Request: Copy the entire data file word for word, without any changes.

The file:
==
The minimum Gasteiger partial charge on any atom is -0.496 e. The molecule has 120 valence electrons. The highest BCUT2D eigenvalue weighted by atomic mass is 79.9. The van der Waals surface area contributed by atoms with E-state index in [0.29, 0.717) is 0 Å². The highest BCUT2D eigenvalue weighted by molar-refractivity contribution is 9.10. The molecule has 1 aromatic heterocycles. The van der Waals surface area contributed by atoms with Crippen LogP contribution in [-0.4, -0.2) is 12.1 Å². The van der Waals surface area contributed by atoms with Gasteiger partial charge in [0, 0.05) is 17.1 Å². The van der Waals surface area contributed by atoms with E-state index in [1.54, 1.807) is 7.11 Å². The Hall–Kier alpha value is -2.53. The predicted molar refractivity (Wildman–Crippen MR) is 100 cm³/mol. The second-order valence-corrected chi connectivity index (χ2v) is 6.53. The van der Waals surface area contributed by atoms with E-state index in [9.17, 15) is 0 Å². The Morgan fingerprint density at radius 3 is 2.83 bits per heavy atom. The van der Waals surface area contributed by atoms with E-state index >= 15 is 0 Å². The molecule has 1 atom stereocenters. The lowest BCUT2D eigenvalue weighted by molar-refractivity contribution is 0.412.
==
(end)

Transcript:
The minimum Gasteiger partial charge on any atom is -0.496 e. The molecule has 120 valence electrons. The highest BCUT2D eigenvalue weighted by atomic mass is 79.9. The van der Waals surface area contributed by atoms with E-state index in [0.29, 0.717) is 0 Å². The highest BCUT2D eigenvalue weighted by molar-refractivity contribution is 9.10. The molecule has 1 aromatic heterocycles. The van der Waals surface area contributed by atoms with Crippen LogP contribution in [-0.4, -0.2) is 12.1 Å². The van der Waals surface area contributed by atoms with Gasteiger partial charge in [0, 0.05) is 17.1 Å². The van der Waals surface area contributed by atoms with E-state index in [1.54, 1.807) is 7.11 Å². The Hall–Kier alpha value is -2.53. The predicted molar refractivity (Wildman–Crippen MR) is 100 cm³/mol. The second-order valence-corrected chi connectivity index (χ2v) is 6.53. The van der Waals surface area contributed by atoms with E-state index in [9.17, 15) is 0 Å². The Morgan fingerprint density at radius 3 is 2.83 bits per heavy atom. The van der Waals surface area contributed by atoms with E-state index >= 15 is 0 Å². The molecule has 1 atom stereocenters. The lowest BCUT2D eigenvalue weighted by molar-refractivity contribution is 0.412.